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Some people may have natural leadership abilities, but the hard work combined with that ability creates a true leader. Moreover, good leaders who are willing to do the work of continuous improvement can learn to become great leaders.
Here are eight skills that can get you there:
1. Practice self-awareness
Awareness of oneself is how an individual consciously knows and understands their character, feelings, motives and desires. Through self-awareness, leaders can inspect and improve their behavioral patterns and, as a result, their contributions to successful outcomes. In addition, a high level of self-awareness opens the door to ongoing self-improvement.
2. Look past yourself
The key to helping senior leaders become great is teaching them to look beyond immediate outcomes. In doing so, they become adept at seeing how their decisions and actions will play out in the next two fiscal quarters, at the end of the year, at the end of the next year, and beyond. Good leaders play checkers; great leaders play chess.
3. Embrace humility
You are not the only one with great ideas. This means leaders must take an honest view of their own importance, which often requires an outside perspective to achieve it. It also means being humble enough to listen to and act on valid feedback, regardless of who offers it. It’s great when someone can offer truthful feedback in a friendly, constructive way. But even if the delivery is less than cordial, resist the temptation to “get them back.” Instead, focus solely on the core of the message, not the delivery,
4. Maintain a beneficial schedule
A beneficial schedule enables leaders to do their best thinking consistently. It requires the right amount of rest and time away from work — even thinking about it. It also means incorporating whatever is needed for a healthy body, mind and spirit, since they all work together.
There are two specific benefits of keeping a beneficial schedule:
- It fosters strategic and creative thinking. You can’t lead an organization if you don’t look ahead at different time horizons and think strategically about them. This is where creative thinking happens. Getting into that z one requires you to be physically, mentally and spiritually best.
- It models healthy work-life balance. Many leaders look to the boss for how long they will work each day, when to begin work, etc. If you respond to emails over the weekend, everyone will think it’s the norm. The brain needs to rest and rejuvenate; working or thinking about work 24/7 is the exact opposite.
5. Learn impulse control
The ability to hit the pause button on emotion-driven impulses allows you to truly hear and digest what is being communicated by another person or within a group, respond with reason and intention, and logically document shared thoughts for further analysis. This skill enables you to think more rationally and deeply and consider all ideas – or combinations – to devise the optimal plan for achieving the best outcome. It also requires you to set your ego aside and really understand that finding the best solution is all that’s important.
6. Meet people where they are
Learning to listen and seeking to understand are common characteristics in all great leaders. The trick is lowering your own filters so you can stop making assumptions based on your perspective. A good coach can help you do this and provide tools to hone inquiry skills so you can ask great questions at the right times to bring others along — the kind of questions that don’t simply elicit information but provide a window into what makes that person tick.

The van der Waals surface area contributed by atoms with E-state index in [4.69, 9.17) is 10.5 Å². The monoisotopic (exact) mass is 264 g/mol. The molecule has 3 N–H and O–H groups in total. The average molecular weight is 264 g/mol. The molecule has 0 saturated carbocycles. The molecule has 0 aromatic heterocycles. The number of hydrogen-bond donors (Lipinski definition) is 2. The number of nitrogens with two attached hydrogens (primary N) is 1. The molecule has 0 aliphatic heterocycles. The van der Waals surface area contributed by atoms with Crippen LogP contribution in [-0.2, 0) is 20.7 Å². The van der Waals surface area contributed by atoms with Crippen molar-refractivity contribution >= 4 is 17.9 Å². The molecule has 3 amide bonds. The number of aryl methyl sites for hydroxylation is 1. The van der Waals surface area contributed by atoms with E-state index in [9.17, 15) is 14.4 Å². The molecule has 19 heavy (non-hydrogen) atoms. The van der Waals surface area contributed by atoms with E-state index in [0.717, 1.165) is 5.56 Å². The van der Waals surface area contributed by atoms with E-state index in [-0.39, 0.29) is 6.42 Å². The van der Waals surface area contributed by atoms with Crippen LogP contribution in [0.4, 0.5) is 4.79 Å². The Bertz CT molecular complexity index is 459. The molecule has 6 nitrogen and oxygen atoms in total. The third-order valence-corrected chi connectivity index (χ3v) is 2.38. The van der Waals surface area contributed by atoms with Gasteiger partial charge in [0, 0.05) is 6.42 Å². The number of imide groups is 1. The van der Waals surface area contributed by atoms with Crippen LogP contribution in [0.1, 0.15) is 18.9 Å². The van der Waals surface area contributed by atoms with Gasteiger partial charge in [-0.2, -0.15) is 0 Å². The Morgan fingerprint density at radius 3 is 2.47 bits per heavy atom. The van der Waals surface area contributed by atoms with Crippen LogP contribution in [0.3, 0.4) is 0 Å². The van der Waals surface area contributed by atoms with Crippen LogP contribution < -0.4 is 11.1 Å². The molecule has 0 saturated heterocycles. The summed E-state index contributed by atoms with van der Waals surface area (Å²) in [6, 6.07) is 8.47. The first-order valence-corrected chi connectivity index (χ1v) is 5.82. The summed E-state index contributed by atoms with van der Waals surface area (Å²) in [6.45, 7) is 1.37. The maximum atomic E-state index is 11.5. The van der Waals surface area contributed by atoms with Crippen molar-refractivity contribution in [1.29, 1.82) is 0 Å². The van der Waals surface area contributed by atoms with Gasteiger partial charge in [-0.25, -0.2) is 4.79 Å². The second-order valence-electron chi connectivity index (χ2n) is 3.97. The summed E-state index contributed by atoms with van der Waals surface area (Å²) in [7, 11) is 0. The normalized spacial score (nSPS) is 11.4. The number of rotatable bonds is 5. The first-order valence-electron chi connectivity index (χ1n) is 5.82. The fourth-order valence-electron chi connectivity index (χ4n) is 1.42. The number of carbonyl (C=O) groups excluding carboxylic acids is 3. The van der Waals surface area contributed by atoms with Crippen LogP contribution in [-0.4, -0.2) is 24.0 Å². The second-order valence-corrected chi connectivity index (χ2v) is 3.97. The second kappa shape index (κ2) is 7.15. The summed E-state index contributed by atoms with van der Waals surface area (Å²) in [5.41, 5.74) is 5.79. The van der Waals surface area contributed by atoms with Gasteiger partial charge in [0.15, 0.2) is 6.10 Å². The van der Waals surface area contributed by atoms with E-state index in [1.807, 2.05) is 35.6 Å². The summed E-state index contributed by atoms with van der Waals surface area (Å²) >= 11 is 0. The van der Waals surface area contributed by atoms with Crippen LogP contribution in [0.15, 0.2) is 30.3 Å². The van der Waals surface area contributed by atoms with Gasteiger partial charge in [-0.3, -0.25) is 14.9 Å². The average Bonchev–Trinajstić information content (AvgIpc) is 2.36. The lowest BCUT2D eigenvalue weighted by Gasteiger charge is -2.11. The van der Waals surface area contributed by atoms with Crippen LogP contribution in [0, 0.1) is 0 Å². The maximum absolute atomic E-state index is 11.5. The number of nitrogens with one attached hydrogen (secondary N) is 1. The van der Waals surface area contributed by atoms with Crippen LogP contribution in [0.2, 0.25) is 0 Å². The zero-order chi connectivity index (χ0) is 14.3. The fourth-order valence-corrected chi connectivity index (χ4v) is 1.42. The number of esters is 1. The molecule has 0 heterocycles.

7. Speak kind truths and hear them
Kind truths are important building blocks of trust in strong working relationships, which are essential to being a great leader. You can’t do everything yourself and be a great leader; you must achieve through others via collaboration and influence. How do you influence? By building trust.
Examples of kind truths:
- Call out the obvious. Call out the elephant in the room. Everyone already sees it, anyway.
- Give direct feedback in a kind way. Refer to the action, not the person, avoiding “shame” language” – when the word “you” is used along with “should” in the past tense, i.e., “You should have known better.”
- Speak clearly. Often, we try to soften our feedback, not wanting to hurt the other person. However, this makes the feedback muddled and unclear; kind truths are clear.
- Invite and receive direct feedback. Most people are afraid to tell the boss where they can improve. Instead, ask them, “What I hear you not saying is…do you feel like this is true?” Say it in a non-confrontational, inquisitive way; you will be shocked when they say, “Yes, wow, that’s right.” The key is to do something about it then.
- Act on the feedback. When someone gives you feedback, mirror it back, essentially asking what change they’d like to see. You can then speak about its plausibility and shape it to pinpoint exactly what needs to change or improve. Then, commit to doing it, with a date when you will check back with them on the changes they have seen. Then, set up whatever system works for you to make this behavioral change rapidly and permanently.
8. Adopt reciprocity
Reciprocity is the practice of exchanging things with others for mutual benefit. You can’t be a truly great leader if you do not give to others for their benefit. They are always giving to you; the higher your role, the more they are giving. Give back to them; give to everyone. All the great and successful leaders of our time did more than just take every beneficial thing that was given to them; rather, they gave at least as much, if not more, than they took.